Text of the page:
Government hands over printery

As part of its strategy to divest from business, government has officially handed over Rwanda Printing and Publishing Company (RPPC) to a private investor.
The web printing machine that has been among the RBA assets.  The printery is now under private ownership. John Mbanda.
The web printing machine that has been among the RBA assets. The printery is now under private ownership. John Mbanda.

As part of its strategy to divest from business, government has officially handed over Rwanda Printing and Publishing Company (RPPC) to a private investor.

In September last year, the government sold 70 per cent shares in RPPC to Multi-Dimensional Print International Limited (MDPI), a private company.

This came after the government invested over Rwf1bn in a modern printing press as part of the restructuring process meant to make the business more competitive.

However, due to mismanagement, the business did not improve.

The printer was working below capacity and was characterised with delays delays in print orders and wanting quality of the final products.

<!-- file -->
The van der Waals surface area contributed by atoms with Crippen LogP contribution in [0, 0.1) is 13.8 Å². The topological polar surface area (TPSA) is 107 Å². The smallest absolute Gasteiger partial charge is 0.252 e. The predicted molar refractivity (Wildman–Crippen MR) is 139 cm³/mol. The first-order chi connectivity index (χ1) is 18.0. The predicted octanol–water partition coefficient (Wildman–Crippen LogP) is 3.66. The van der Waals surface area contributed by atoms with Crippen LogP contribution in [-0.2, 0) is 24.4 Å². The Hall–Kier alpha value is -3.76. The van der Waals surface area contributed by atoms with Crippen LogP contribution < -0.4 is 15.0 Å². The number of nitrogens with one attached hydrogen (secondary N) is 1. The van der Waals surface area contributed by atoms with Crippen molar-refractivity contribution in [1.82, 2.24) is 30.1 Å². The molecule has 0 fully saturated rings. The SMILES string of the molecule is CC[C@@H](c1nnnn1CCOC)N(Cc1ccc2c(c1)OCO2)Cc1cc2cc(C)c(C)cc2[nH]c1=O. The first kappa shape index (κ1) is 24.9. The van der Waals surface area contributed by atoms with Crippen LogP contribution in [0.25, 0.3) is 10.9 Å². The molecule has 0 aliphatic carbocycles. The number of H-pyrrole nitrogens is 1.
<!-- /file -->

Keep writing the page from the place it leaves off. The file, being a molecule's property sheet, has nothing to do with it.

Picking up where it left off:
The firm won the tender after agreeing to pay Rwf1.9bn to have a controlling stake in the publishing company.

The two parties exchanged papers of the official handover during a ceremony that took place yesterday at the printing facility in Gikondo, Kigali.

“The main reason behind this is adding value and improving service delivery which we expect MDPI to achieve,” said Naphtal Kazoora, acting head of assets and business management at the Rwanda Development Board.

Kazoora added that products and services under RPPC like La Nouvelle Relève, a French publication and Imvaho Nshya, a Rwandan daily in the local dialect will continue to be produced but with better quality and management standards.

Jay Shah, the Managing Director of MDPI, said the move was testament that the government is committed to seeing growth in the printing and publishing industry.

“We are looking forward to investing $6m (about Rwf 4bn) to increase the production capacity and improve the print quality so that in the long run, publishers will no longer have to outsource printery services from outside the country,” he said.

Shah said they were also looking at transferring skills and literacy to Rwandans, leveraging their 40-year experience in the printing field.

The government retains 30 per cent shares. 

Shah said for the past few months they have been working closely with  the government to manage the printer.

The government has, since 1995, put in place a series of economic mechanisms aimed at reviving the economy so as to address the deteriorating situation of public enterprises.

The programme is centered on the search for greater rationalisation of public expenditure while encouraging greater participation of the private sector in financing the country’s economic development. 

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